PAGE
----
Lol, being reductive doesn’t help any conversation. I’ve never written about rape other than to finally acknowledge, on this site no less around the Weinstein revelations, my personal experience with the criminal act. It’s triggering. And I have to leave rooms to avoid heart palpitations. But I realize, know and fully understand it’s a part of our lives. It’s been a horrifying part of so many stories told through literature and film. Shutting others down because we don’t like what they’re saying should be a subjective choice and not unilateral censuring. I’ve never read any complaints about the red witch practically raping Gendry. That pissed me off as well.

      • Tiffany :) says:

        ” I’m leaving this thread as well…”

        If only.

    • ReginaGeorge says:

      Someone telling their story of feeling empowerd after experiencing some type of adversity to others who have experienced it helps to empower them.

      What benefit is it to ones present and future to continue to force themselves to relive past traumas that they cannot go back and change or control?

      They’ve made it out. They survived and thankfully are still alive and able to decide to take control and make good use of that life. To refuse to give perpetrators power over one’s life by allowing them to continue to victimize you emotionally and see that they were NOT able to break you.

      Survivors shouldn’t be made to feel guilty about the way they have chosen to cope with things just because it may make someone else feel uncomfortable or inadequate. But I’ve noticed more often than not, survivors who tell their stories who have managed to overcome their trauma actually help other victims harness their inner strength and take back their lives.

    • Jensies says:

      I agree, @VeronicaS. I feel like this whole idea minimizes the impact of rape, makes it kind of a means to an end for growth. Eff that. My rapist doesn’t deserve the credit for me having to get stronger after the rape so that I literally wouldn’t kill myself. I was strong before the rape, I didn’t need that to develop as a human. I feel like this idea that they’re putting out there kind of excuses people who sexually assault others.

    • Ali says:

      @ Veronica S – Thank you.

    • otaku fairy... says:

      The other side of that coin is when it gets used as ‘the reason’ why a woman in fiction or in real life does anything that’s bad or ‘bad’. Sometimes you want to just ask, “Do you really think that’s how being female works?”

  17. HeyThere! says:

    I just hate that violence against women is entertainment to some. Could have gone without every single rape if they wanted to.

  18. Mia4s says:

    I think we should also note that Ava DuVernay called them out for fridging basically the only Woman of colour on the show. Actually, the only one they have at this point (it’s been awhile since Dorn was a factor). She was brutally killed to….serve the plot of a blonde white woman. Oof. Not good optics boys, not at all.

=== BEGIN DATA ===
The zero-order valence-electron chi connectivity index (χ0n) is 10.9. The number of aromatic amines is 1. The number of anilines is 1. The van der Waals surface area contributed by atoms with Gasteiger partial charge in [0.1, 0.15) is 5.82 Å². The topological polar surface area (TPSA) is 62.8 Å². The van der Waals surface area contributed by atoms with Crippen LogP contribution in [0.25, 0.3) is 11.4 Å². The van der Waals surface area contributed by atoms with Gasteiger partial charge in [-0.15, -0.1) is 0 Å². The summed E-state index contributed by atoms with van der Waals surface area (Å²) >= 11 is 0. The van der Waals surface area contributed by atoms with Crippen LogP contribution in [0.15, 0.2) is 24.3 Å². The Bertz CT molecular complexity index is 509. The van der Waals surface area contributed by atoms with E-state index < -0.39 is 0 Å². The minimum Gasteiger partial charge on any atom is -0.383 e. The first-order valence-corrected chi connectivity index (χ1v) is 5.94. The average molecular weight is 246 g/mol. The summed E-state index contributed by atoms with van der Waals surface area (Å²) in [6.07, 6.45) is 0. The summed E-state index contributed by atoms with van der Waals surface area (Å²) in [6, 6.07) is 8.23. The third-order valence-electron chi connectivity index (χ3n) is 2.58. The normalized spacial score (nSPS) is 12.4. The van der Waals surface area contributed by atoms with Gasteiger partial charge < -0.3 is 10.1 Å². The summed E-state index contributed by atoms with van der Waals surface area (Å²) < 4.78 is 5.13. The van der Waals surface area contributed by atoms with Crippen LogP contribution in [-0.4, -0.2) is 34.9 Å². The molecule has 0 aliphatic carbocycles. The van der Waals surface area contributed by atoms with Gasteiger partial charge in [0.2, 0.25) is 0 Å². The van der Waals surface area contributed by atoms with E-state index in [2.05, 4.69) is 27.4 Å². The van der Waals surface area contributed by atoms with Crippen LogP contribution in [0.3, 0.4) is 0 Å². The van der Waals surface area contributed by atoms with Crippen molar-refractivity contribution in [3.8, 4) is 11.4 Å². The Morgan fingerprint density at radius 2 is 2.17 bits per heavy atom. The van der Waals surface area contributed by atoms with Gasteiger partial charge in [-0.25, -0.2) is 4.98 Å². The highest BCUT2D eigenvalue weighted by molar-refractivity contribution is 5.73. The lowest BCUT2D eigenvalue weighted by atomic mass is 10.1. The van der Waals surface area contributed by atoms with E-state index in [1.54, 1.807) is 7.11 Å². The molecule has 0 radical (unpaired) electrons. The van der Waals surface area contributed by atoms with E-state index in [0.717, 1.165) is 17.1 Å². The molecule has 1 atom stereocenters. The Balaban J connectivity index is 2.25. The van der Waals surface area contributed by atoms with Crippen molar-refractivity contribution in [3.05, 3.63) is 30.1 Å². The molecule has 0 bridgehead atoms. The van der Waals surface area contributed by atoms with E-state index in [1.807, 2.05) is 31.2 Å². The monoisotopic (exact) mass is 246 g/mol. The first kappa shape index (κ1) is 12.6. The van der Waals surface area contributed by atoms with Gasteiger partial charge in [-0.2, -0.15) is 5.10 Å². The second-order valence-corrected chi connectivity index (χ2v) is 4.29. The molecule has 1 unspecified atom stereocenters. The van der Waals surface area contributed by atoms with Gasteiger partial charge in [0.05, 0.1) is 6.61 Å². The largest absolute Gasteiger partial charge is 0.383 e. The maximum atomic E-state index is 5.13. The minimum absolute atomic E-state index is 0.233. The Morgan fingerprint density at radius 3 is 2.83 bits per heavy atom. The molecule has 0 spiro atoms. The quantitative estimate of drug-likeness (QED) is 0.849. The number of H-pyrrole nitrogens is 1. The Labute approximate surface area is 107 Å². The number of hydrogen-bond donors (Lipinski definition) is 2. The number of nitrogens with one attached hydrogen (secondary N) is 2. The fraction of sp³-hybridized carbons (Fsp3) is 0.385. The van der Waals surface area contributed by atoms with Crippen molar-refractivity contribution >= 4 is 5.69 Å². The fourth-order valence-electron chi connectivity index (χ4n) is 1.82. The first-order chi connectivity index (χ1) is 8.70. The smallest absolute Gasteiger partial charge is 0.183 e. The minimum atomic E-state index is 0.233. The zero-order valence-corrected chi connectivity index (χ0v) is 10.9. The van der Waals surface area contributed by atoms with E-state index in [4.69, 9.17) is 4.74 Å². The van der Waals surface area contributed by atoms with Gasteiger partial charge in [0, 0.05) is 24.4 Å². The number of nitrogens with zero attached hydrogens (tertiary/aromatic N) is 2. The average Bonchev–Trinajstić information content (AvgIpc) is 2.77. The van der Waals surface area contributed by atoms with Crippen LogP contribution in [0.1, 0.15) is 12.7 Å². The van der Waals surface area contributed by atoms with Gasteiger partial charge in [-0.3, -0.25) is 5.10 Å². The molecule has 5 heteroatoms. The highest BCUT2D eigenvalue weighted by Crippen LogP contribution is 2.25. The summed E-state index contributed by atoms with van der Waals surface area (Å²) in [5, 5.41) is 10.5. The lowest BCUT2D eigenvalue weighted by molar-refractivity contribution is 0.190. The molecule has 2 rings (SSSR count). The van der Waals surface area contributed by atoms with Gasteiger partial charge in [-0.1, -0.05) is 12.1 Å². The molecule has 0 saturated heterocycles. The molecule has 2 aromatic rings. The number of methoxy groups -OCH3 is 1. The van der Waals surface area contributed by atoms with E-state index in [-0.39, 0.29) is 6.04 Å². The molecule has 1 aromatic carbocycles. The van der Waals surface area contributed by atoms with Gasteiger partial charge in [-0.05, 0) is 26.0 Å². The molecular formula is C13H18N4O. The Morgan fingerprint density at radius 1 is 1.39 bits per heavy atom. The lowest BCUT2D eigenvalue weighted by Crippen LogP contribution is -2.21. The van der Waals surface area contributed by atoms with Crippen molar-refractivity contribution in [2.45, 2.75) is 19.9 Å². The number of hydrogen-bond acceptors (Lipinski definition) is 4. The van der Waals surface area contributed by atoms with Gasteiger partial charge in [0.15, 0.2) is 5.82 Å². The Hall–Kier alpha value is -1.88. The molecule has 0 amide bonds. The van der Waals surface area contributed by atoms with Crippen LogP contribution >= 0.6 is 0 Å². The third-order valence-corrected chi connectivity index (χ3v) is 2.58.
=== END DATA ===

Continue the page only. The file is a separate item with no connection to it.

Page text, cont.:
• Mrs.Krabapple says:

      Yep. And you know that when it’s time for the final credits to roll on Episode 6, the only characters left standing will be white.

  19. Ellaus says:

    I think that Sansa’s speech was a way to say don’t pity me, I am better, I am stronger I am capable. Thank you for worrying Hound.

    IMO hardships tend to make you stronger, to learn strategies, to develop your strong points to discover your flaws… And they can break you. In life you see it, and in GOT as well. You need battles -big or small- to change, to test yourself.

    I however agree that it is lazy writing -and sexism- to rely almost always in rape and abuse to make a female grow and be a mature character. Sexual violence shouldn’t be the the facto hardship for women in fiction.

  20. Notyouraveragehousewife says:

    It is a fictional/fantasy tv show with a large amount of different and complex characters. They each have their own fictional issues and fictional storylines. Every storyline is not going to be happy. People get hurt, people die, people get raped etc. I respect her opinion but without storylines that make us uncomfortable, tv and films would be pretty darn boring.

    • ReginaGeorge says:

      Thank you for putting this in a way I couldn’t. Agree 100%

      Uncomfortable and provocative enough to evoke a dialogue. Stories need conflict. We wouldn’t have some literary masterpieces without it. Especially when it comes to stories in the historical fiction category. Alex Haley’s Roots comes to mind.

      GoT is set in medieval times. Those times weren’t kind to women. But in this story many women break the chains of an oppressive male society and do their own thing. Arya, Brienne, Yara, Dany, Sansa and even Cersei rising to power despite them NOT having cocks as Varys past convo with Tyrion suggests.

  21. Shasha says:

    Constantly pushing this narrative that rape makes their female characters stronger, is pushing the narrative that rape is good for women and gives them better characters. Even the writers themselves said Sansa needed to be “broken/humbled/put in her place.” They’re pushing the idea that being put into their place via rape makes for better women.